Entertainment Weekly recently named Gal Gadot as one of the Entertainers of the Year, and they sat down for an interview. One of the things they asked her about was her reaction when the embargo for reviews came down. There was no precedent for this movie, and the lingering knowledge that if it failed it wouldn't just speak badly for the DC Extended Universe, but for female leads, female-centric stories, and female directors. Not many movies could carry that kind of weight, and Gadot described what it was like waiting for that embargo to come down and calling director Patty Jenkins when the reviews started to come in.
It was a Thursday evening and I knew they were lifting the embargo for the reviews at 9 p.m. It was my first time going through such a thing. Usually, I'm not in the loop on when the studio is lifting the embargo. So I put my daughter to bed and I said, "You need to fall asleep, I need to do some work tonight." And of course that night she was very much awake. I said, "Okay. I'm going to bring my computer and sit next to you until you fall asleep." So I bring my computer and I start to read all the reviews. I got so excited I called Patty. And the moment I called Patty she answered the phone — it didn't even ring. She immediately picks up. She's all, "What's going on? I've been meditating for 20 minutes, not reading anything, literally waiting for you to call me." I was just screaming: "Ahhhhh!" She said, "It's good? It's good?" I said, "It's unbelievably amazing! I can't believe this is happening to us right now!" And my daughter, who's 6 now, and was part of the production — when you work so many hours [your children] come to set and become part of the circus. My daughter got so excited. My daughter asked me, "What's happening, mama?" I told her: "People are liking the movie. See, if you work hard enough and you have good intentions sometimes in life people appreciate it."
Wonder Woman was a movie that garnered a lot of extreme reactions from people in the crowds. There are people like me where it took three viewings before I made it through the movie without sobbing through the entire No Man's Land scene. Then there are people like my Dad who, when on a cruise, watched the movie three times on demand because he loves it so much. Gadot was asked what her favorite reactions were and how they affected her.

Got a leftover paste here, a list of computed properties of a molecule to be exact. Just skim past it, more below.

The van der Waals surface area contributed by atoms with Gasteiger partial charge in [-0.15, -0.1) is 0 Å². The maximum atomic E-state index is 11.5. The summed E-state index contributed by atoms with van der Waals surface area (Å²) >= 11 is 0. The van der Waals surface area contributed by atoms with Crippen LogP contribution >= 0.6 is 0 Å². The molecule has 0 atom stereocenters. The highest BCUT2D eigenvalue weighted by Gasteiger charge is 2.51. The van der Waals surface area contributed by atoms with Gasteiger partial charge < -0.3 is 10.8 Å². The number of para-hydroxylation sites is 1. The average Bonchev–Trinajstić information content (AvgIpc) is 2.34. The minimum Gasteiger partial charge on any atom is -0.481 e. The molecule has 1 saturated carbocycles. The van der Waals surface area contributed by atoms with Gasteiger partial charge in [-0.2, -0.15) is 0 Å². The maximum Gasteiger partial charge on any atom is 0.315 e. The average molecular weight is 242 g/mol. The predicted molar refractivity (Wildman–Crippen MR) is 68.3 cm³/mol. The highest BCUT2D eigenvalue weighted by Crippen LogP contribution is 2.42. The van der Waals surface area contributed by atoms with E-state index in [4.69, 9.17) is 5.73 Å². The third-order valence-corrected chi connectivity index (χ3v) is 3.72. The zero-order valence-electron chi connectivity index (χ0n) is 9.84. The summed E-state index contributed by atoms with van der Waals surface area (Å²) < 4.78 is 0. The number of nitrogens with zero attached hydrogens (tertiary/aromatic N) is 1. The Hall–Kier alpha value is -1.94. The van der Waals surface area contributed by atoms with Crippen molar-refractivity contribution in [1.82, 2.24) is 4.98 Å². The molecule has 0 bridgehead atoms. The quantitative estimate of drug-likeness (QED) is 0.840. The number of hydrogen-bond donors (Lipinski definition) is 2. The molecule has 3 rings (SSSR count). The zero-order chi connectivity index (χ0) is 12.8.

There have been different ones. I met with this couple who were over 80 and they went together in wheelchairs and it was their date night and they were so excited to see a movie. I did a SAG Q&A and one of the people there said their niece had lost both of her legs and was really depressed and obviously was going through a very a hard time. Once the movie came out it became her thing. She watched Wonder Woman on a daily basis and that's how she found more power to go through the struggle she's going through. It's been very emotional stories to funny and happy ones. Honestly, the word "incredible" is going to repeat itself because that's the way it's been recently.
A few months ago, James Cameron criticized the character and director Patty Jenkins clapped back, but Gadot never did — at least not publicly. Entertainment Weekly decided to ask her about the comments now.
Because I didn't want to give him the stage. First of all, I'm a big fan of his work. His movies are great. He was very innovative in many things that he did, and I've got nothing but great things to say about the creative and professional side of his work. When it happened, the timing of when it happened, he was promoting another movie of his. It was like he was looking for publicity and I just didn't want to give him the stage.
Gadot did the Hollywood equivalent of not feeding the troll. Good girl.
Summary: Before she was Wonder Woman she was Diana, princess of the Amazons, trained warrior. When a pilot crashes and tells of conflict in the outside world, she leaves home to fight a war to end all wars, discovering her full powers and true destiny.
Wonder Woman, directed by Patty Jenkins, stars Gal Gadot, Chris Pine, David Thewlis, Robin Wright, and Connie Nielsen. It's available on VOD and Blu-ray now.